First off, what you describe is not "some calculus". Some calculus would be (for example) starting with the tangent/slope discussion, constructing a very simple notion of limit, deriving the difference quotient, using that to derive the power rule and then the student can go off and apply that to the polynomials they are familiar with in algebra. That would be "some calculus". "Showing" a student some calculus is not same as "teaching" a student some calculus. I have a strict requirement that teaching involves the student getting the material. I am not saying that you are a bad teacher if the student doesn't get the material, only that it must be perfectly clear that your goal is that the student get the material.
I don't think graphing a straight line or a parabola is an indicator of anything. A monkey could almost do these things. Surely you meant to say more than this? Calculus is not just the geometric notion of a tangent to a line or the area under a curve. Calculus is
This is what I would consider to be "teaching some calculus"...
1. I talk about tangents, using a circle at first because they should be familiar, and then more generic curves. My goal here is to ensure that they understand that a tangent intersects a curve at one and only one point. It is uniquely defined at each and every point. Using visual aids that "zoom" in, I want them to realize that if this line "tips" in either direction it will cross the curve again.
2. Can we determine, analytically, the slope of this tangent? So now we start building up the difference quotient argument. God was kind and gave us parabolas for this purpose. After we setup our difference quotient (using y=x^2 as the curve) the limit argument is pretty straight forward.
3. We look at our result. We plot the slope and see if it makes sense. We look at critical points. We solve for the maximum. We talk about a parabolic arch with a ladder leaning against it.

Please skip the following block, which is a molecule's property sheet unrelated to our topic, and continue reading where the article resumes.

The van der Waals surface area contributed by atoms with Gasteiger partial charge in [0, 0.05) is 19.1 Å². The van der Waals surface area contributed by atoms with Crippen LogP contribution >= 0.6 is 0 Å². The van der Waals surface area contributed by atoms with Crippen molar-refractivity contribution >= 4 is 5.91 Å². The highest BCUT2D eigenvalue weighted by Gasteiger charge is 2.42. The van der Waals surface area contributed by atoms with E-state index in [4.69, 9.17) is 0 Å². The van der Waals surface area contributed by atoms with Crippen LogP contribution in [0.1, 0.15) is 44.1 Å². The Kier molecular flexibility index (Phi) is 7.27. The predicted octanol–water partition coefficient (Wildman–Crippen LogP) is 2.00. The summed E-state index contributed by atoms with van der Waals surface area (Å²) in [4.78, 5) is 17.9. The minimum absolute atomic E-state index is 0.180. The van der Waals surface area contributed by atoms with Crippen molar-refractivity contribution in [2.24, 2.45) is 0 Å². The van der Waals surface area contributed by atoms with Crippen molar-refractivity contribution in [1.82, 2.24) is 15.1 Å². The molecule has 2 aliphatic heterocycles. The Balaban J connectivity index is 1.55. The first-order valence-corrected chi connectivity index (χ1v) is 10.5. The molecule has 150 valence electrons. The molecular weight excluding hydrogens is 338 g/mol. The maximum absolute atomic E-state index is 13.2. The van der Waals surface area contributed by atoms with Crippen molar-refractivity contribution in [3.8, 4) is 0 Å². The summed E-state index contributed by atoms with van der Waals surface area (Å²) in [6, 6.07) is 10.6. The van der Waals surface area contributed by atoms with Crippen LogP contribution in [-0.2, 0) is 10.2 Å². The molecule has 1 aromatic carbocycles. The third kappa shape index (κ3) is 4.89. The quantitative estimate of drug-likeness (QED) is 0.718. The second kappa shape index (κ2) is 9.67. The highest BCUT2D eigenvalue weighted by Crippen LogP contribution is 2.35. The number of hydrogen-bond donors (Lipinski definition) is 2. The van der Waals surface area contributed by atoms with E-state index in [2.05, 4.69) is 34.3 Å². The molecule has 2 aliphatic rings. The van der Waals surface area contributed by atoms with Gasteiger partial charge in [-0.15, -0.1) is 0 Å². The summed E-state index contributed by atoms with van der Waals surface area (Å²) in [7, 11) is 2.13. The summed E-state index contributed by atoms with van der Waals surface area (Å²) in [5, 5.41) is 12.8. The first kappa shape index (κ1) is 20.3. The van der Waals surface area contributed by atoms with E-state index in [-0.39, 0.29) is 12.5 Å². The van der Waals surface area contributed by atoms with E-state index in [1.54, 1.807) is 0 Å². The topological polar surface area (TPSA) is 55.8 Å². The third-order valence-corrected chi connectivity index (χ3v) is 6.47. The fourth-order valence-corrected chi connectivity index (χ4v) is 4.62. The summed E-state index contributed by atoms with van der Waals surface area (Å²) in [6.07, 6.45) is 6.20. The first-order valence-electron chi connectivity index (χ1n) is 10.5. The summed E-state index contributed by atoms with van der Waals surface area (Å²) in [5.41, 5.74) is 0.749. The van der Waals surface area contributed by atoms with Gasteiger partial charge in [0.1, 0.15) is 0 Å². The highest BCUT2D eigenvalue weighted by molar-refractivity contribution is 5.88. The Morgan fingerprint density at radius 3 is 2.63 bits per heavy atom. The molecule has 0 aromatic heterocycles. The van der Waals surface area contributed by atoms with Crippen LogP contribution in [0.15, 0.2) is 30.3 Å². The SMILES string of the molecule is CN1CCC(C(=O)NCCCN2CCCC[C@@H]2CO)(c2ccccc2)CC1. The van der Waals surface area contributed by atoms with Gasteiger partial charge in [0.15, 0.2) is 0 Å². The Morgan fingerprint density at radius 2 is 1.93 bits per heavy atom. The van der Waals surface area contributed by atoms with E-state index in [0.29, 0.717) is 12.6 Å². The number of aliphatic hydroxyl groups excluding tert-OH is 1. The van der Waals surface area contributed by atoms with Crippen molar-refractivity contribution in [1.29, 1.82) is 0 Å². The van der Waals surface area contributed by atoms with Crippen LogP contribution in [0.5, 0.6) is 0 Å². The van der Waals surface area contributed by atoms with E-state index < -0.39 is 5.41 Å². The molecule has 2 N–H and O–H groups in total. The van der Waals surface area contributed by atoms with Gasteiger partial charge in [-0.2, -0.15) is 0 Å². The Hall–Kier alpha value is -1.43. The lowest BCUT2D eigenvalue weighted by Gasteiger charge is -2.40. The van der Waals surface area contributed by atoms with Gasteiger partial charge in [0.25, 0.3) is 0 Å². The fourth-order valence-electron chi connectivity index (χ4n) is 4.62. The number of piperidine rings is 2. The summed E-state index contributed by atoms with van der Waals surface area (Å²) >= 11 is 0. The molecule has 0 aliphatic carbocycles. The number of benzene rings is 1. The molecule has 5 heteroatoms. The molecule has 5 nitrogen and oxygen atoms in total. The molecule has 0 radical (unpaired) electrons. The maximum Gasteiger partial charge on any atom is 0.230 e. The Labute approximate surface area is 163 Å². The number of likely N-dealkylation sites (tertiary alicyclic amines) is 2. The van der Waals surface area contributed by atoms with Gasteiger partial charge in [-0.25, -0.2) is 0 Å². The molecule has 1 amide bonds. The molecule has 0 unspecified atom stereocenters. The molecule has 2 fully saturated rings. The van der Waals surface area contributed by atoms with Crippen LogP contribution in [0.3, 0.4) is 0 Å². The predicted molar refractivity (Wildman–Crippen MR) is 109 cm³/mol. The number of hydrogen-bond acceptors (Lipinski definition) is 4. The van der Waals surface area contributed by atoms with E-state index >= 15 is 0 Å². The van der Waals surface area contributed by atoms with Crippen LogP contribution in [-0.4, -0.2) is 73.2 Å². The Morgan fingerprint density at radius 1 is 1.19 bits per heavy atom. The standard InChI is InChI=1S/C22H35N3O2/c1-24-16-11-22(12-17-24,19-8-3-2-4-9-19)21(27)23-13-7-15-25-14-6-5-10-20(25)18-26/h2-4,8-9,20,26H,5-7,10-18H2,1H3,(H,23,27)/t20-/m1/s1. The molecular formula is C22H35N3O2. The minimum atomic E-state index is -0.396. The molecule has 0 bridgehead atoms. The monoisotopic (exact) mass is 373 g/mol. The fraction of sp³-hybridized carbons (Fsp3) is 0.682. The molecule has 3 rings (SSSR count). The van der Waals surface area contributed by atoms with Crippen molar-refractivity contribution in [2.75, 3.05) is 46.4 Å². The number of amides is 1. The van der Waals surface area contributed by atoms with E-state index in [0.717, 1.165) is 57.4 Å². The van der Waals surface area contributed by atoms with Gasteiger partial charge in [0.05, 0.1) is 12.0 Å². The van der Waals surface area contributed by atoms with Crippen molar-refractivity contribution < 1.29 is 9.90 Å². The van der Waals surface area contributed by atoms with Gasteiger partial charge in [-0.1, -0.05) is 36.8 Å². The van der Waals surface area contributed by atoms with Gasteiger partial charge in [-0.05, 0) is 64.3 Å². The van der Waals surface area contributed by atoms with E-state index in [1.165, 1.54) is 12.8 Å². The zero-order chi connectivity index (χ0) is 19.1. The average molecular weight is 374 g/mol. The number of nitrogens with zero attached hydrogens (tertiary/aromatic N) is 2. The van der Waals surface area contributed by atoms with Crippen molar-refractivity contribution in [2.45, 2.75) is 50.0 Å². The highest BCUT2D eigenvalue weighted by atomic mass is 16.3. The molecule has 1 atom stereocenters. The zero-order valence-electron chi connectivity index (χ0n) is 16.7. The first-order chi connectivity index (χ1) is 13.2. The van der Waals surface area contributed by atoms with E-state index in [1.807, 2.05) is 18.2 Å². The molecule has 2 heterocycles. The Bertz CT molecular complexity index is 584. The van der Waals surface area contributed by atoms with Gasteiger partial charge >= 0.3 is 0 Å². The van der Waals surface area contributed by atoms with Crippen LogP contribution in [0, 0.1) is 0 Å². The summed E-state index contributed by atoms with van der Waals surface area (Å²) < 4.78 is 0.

You can't get through step 2 without fluency in algebra and analytical geometry. You can't recognize the situation or follow the path of reasoning. The intuitive notion of a tangent to a curve (step 1) is not some calculus. Analytically determining that tangent (step 2) is some calculus.
You said "enrichment". To me the enrichment occurs during step 2. That is the "wow factor". When I look at what you wrote you seem to be saying that we can fake the "wow factor". That we can make the student think they are doing calculus (raise their self esteem) even though they are clearly not doing calculus (or math). And you further suppose that this will make them more interested in math, even though they still have yet to experience math.
Have you ever seen this strategy work? I have looked far and wide and I have never seen this work. I have seen classes that raise the self esteem of students by faking the "wow factor". That works because it is so simple to fool a child. But it is a dastardly act. Later, they will fail miserably when they are called upon to actually do math.
Let me ask you this. If your son or daughter was in this state regarding math and for whatever reason, you wanted them to succeed at math, would you ask them about the slope of a tangent to a curve or would you ask them "What is 1/2 + 1/4?" Me personally, I would start with "What is 1/2 + 1/4?"
On Aug 16, 2012, at 6:23 PM, Peter Duveen <email@example.com> wrote:
> Bob, Chandry, this is what I am getting at. > > It seems to me that calculus is placed on a pedestal as something unachievable by the masses. But looking at it, I see a lot of material in the calculus that could be approached by students on a sixth or seventh grade level. If they can graph a straight line and a parabola, they are game for calculus, at least some calculus. > > The second point is teaching to the test versus enrichment. The question may be how can one jump start or help to kindle a person's intellectual curiosity. This will depend partly on the students interests, partly on his innate intelligence, and partly on the assets of the teacher/instructor/tutor, and the assets of the school (computers, laboratory equipment, etc.). > > Each case is different, and each teacher is different. There is a lot of trial and error involved. I doubt very much that, in spite of all the "research" being done, one will ever systematize a method for teaching that is 100 percent effective and efficient. There are too many variables involved.